The sense in of the adjective in English narrowed to "of the Netherlands" in 17c., after they became a united, independent state and the focus of English attention and rivalry. In Holland, Duits (formerly duitsch) is used of the people of Germany. The old use of Dutch for "German" continued in America (Irving and Cooper still distinguish High Dutch "German" and Low Dutch "Dutch") and survives in Pennsylvania Dutch for the descendants of religious sects that immigrated from the Rhineland and Switzerland and their language.

Since c. 1600, Dutch (adj.) has been a "pejorative label pinned by English speakers on almost anything they regard as inferior, irregular, or contrary to 'normal' (i.e., their own) practice" [Rawson]. E.g. ironical Dutch treat, of each person paying for himself (1887), Dutch courage "boldness inspired by intoxicating spirits" (1809), nautical Dutch talent "any piece of work not done in shipshape style (1867), etc. — probably exceeded in such usage only by Indian and Irish — reflecting first British commercial and military rivalry and later heavy German immigration to U.S.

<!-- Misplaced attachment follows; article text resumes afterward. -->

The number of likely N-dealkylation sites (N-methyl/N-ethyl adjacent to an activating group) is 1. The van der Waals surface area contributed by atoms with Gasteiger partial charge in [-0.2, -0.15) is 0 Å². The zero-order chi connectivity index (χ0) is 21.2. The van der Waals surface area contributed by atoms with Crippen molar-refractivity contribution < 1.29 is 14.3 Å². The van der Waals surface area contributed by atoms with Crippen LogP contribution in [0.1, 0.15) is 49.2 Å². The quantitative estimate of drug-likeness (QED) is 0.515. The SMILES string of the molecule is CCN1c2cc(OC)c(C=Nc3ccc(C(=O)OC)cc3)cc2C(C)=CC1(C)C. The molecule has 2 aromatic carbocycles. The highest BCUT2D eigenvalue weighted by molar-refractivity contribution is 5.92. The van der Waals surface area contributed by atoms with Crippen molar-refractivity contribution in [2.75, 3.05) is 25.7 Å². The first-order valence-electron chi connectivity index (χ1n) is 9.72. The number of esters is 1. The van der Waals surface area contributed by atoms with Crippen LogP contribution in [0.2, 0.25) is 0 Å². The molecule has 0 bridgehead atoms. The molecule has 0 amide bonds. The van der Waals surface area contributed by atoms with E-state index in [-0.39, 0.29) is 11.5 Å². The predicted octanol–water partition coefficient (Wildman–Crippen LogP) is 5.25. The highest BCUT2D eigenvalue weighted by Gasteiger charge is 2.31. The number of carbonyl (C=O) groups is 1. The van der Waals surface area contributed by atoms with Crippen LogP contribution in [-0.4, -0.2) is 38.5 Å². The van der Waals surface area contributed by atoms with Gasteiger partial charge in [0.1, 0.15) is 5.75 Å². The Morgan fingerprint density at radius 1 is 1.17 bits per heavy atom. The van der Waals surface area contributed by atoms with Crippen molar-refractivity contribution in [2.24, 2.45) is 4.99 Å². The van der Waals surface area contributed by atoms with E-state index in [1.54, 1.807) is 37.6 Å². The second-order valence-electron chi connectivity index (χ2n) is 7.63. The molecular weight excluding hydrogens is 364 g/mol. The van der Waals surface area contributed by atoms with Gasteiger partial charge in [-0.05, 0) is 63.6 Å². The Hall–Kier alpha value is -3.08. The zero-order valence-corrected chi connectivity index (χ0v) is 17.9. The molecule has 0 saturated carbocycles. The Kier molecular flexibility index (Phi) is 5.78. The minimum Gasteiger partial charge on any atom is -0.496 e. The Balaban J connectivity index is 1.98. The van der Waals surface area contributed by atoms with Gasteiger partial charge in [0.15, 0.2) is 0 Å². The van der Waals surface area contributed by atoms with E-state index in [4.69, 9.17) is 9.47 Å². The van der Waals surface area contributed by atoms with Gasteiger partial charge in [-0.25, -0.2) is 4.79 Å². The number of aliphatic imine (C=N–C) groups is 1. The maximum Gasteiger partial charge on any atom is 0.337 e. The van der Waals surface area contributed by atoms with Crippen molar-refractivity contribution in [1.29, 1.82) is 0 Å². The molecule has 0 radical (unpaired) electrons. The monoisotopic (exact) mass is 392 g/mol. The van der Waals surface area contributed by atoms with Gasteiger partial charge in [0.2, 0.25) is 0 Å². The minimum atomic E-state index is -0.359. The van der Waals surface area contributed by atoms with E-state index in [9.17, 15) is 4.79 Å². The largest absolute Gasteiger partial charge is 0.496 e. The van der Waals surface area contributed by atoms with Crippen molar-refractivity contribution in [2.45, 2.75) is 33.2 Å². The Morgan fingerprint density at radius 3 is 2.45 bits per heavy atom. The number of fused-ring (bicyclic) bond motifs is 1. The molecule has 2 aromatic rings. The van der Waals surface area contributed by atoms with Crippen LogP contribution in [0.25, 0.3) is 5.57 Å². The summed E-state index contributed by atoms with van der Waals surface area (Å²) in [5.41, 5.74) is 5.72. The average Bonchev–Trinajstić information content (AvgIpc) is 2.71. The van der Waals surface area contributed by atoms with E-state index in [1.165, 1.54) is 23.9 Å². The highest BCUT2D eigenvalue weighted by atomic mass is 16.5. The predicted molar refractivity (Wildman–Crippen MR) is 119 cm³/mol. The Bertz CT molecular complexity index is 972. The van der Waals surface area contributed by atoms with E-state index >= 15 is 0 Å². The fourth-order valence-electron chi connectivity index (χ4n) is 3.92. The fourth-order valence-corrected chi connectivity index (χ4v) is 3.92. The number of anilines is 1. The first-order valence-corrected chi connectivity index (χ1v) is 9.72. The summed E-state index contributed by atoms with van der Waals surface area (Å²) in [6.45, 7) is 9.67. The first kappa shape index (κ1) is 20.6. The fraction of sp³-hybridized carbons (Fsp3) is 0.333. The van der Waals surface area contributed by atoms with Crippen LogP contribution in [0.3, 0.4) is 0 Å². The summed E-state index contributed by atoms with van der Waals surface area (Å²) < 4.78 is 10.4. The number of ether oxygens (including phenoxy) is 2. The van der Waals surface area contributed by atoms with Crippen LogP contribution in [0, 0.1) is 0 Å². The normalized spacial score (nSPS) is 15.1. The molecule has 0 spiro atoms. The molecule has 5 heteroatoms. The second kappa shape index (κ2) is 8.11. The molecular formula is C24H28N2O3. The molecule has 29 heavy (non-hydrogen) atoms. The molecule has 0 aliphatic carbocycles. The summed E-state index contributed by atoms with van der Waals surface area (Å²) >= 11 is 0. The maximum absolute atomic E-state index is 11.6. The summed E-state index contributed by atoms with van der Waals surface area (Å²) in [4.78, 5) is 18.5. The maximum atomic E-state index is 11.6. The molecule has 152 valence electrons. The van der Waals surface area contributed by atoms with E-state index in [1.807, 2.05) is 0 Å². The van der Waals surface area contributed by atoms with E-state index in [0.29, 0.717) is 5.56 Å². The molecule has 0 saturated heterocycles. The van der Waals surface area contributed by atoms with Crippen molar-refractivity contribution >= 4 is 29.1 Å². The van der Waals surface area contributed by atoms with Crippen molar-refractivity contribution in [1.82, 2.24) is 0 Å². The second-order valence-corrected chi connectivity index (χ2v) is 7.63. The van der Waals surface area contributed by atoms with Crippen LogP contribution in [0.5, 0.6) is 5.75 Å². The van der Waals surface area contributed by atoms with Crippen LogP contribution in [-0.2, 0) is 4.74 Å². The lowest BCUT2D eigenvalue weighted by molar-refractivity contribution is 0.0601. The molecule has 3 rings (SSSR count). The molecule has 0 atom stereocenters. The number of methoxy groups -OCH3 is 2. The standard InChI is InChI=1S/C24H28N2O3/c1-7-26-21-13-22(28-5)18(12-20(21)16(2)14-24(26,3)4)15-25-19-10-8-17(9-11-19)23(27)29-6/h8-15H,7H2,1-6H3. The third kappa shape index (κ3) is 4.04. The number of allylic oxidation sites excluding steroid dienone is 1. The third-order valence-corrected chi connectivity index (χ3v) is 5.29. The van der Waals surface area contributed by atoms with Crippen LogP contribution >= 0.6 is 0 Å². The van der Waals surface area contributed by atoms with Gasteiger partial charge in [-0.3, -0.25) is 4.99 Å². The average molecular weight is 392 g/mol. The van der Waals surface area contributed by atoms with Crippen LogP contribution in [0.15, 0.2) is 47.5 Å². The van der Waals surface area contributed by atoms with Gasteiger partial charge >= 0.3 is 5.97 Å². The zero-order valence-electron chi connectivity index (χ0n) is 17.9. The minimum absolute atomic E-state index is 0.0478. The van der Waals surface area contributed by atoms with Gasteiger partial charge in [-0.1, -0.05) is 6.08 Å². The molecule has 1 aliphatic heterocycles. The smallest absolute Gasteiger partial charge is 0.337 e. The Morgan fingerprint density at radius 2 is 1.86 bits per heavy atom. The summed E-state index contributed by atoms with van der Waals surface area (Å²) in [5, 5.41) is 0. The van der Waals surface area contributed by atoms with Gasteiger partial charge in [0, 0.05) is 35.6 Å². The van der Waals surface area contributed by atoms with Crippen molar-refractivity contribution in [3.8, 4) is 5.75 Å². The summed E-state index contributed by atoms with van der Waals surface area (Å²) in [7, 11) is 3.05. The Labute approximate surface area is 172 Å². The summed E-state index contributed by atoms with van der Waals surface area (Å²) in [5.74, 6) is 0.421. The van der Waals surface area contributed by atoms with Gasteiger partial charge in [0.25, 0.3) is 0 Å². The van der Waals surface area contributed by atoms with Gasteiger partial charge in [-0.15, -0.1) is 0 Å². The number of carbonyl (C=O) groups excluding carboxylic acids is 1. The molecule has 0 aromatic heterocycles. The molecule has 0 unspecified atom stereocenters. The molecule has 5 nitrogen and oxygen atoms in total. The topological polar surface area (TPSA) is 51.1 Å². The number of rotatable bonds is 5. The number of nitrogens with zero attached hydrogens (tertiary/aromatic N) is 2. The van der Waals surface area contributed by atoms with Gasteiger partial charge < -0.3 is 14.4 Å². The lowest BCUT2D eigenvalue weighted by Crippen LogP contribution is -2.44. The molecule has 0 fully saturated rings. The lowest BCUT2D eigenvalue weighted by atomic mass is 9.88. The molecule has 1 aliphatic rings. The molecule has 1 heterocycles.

Dutch concert, a concert in which each one sings his own song at the same time that his neighbor sings his; or a concert in which each one sings a verse of any song he pleases, some well-known chorus being sung after each verse. [Century Dictionary, 1897]
The Dutch themselves spoke English well enough to understand the unsavory connotations of the label and in 1934 Dutch officials were ordered by their government to stop using the term Dutch. Instead, they were to rewrite their sentences so as to employ the official The Netherlands. [Rawson]